This quotes reminds me of a quote of Warren Buffet’s: You have to wait until the tide goes out to find out who is wearing a bathing suit and who is not wearing a bathing suit.
During an extended period of credit inflation like the one experienced by the United States, the UK, and Europe over the past fifty years “success” seems to apply to everybody.
An example I have experienced in my years as a bank executive is the area of residential real estate construction. During this fifty-year period of credit inflation it seemed as if almost everyone and his brother or sister could build houses and become a successful real estate construction executive.
One found out, however, when the credit inflation stopped who was a good builder and who was just coasting along on the inflationary wave and who really built very good houses.
And those that just “put up” houses resented the success of the really good builders and gripped about those that continued to prosper when times were not so lush.
We are seeing this shake out in Europe these days as Germany, known for the discipline of its people and the work ethic embedded within the society, continues to prosper with a relatively healthy economy and a strong export component of its Gross Domestic Product.
“When the tide goes out” there is a higher probability that the hard working and disciplined nation will come out on top. And, we are seeing that in the case of the eurozone.
The difficulty in maintaining that discipline and commitment to hard work is that during the period of credit inflation you see other nations getting by with a lot less discipline and a lot less work. It is very easy during this time period to reflect on the fact that the others are getting by much more cheaply and are still doing pretty well. And, the move to the “easy side” does not have to come all at once…it is easy to give up a little here and a little there…and slide, incrementally into the opposite pattern.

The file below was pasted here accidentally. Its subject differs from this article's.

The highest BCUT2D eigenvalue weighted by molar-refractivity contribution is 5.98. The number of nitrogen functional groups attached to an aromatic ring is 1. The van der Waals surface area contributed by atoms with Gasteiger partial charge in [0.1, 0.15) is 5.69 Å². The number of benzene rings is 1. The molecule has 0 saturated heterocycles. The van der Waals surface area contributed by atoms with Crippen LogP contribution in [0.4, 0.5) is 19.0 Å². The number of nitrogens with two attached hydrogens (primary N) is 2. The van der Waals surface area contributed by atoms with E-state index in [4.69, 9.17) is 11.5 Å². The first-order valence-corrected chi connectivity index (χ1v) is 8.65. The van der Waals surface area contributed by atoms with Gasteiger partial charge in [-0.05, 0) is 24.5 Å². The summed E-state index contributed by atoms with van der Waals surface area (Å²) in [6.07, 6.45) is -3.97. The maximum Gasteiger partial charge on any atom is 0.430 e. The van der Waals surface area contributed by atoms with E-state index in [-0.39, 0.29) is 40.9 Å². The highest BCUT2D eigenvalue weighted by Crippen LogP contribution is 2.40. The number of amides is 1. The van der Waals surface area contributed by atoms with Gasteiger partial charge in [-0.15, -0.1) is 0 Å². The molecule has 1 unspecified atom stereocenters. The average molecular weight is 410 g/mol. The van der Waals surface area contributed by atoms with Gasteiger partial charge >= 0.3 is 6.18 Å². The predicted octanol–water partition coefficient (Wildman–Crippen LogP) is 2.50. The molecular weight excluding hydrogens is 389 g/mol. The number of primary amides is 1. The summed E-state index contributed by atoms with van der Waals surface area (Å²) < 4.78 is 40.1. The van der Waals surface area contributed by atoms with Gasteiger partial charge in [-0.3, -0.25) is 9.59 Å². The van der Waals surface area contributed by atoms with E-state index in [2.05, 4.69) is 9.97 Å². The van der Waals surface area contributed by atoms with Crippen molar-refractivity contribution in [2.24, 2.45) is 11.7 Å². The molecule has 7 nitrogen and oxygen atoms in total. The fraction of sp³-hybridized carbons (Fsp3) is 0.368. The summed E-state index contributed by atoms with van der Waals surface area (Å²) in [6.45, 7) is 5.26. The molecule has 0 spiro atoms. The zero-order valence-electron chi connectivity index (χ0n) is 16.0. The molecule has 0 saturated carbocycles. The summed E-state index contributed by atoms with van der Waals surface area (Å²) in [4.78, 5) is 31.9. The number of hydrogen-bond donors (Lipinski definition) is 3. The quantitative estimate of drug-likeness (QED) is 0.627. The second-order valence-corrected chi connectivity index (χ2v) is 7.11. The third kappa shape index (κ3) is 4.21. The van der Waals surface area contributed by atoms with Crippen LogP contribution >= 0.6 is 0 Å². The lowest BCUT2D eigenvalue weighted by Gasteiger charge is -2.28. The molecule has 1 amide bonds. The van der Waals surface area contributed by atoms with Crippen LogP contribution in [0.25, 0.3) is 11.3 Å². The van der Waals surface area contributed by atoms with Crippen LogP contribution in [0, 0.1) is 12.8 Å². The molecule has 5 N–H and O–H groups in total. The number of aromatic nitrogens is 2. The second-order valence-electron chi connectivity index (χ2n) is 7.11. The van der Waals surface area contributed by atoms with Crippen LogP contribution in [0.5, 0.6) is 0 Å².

One can think of the comment by former Citigroup Chairman and CEO “Chuck” Prince who famously said that one must keep dancing as long as the music is playing.
As long as the period of credit inflation continues, increased risk taking, increased financial leverage, and increased interest rate risk taking pays off. Financial betting also pays as manufacturing firms, like General Motors and General Electric, reduce their focus on production and increasingly become financial companies.
Some nations and some corporations do maintain their discipline during these times and although they indulge in the credit inflation game, they control their risk exposure so that once the “dancing” stops, they can maintain their position and continue to prosper. JPMorganChase is an example of this. Also, there were a number of manufacturing companies that did not “over indulge” in the financial frenzy created by their governments. These companies now are sitting on piles of cash, buying back their stock or engaging in a very “ripe” acquisition market.